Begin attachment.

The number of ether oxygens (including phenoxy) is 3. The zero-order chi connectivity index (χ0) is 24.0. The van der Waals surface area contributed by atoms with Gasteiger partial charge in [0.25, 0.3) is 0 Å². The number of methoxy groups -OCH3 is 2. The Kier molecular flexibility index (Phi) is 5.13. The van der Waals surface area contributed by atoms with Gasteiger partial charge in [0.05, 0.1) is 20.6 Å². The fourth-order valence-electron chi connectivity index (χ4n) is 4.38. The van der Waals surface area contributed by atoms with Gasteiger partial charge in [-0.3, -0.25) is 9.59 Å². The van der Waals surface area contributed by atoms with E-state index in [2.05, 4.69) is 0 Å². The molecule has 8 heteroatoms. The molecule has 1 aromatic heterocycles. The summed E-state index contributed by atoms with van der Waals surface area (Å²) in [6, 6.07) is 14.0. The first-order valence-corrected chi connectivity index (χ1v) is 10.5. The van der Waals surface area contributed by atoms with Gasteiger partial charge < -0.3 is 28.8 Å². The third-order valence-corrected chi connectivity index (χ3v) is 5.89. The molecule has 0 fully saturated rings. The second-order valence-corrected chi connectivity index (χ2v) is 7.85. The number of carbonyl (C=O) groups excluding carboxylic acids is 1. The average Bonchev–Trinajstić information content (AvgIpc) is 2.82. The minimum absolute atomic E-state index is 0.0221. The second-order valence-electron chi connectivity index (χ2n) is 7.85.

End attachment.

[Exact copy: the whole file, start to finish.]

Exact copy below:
The number of ether oxygens (including phenoxy) is 3. The zero-order chi connectivity index (χ0) is 24.0. The van der Waals surface area contributed by atoms with Gasteiger partial charge in [0.25, 0.3) is 0 Å². The number of methoxy groups -OCH3 is 2. The Kier molecular flexibility index (Phi) is 5.13. The van der Waals surface area contributed by atoms with Gasteiger partial charge in [0.05, 0.1) is 20.6 Å². The fourth-order valence-electron chi connectivity index (χ4n) is 4.38. The van der Waals surface area contributed by atoms with Gasteiger partial charge in [-0.3, -0.25) is 9.59 Å². The van der Waals surface area contributed by atoms with E-state index in [2.05, 4.69) is 0 Å². The molecule has 8 heteroatoms. The molecule has 1 aromatic heterocycles. The summed E-state index contributed by atoms with van der Waals surface area (Å²) in [6, 6.07) is 14.0. The first-order valence-corrected chi connectivity index (χ1v) is 10.5. The van der Waals surface area contributed by atoms with Gasteiger partial charge < -0.3 is 28.8 Å². The third-order valence-corrected chi connectivity index (χ3v) is 5.89. The molecule has 0 fully saturated rings. The second-order valence-corrected chi connectivity index (χ2v) is 7.85. The number of carbonyl (C=O) groups excluding carboxylic acids is 1. The average Bonchev–Trinajstić information content (AvgIpc) is 2.82. The minimum absolute atomic E-state index is 0.0221. The second-order valence-electron chi connectivity index (χ2n) is 7.85.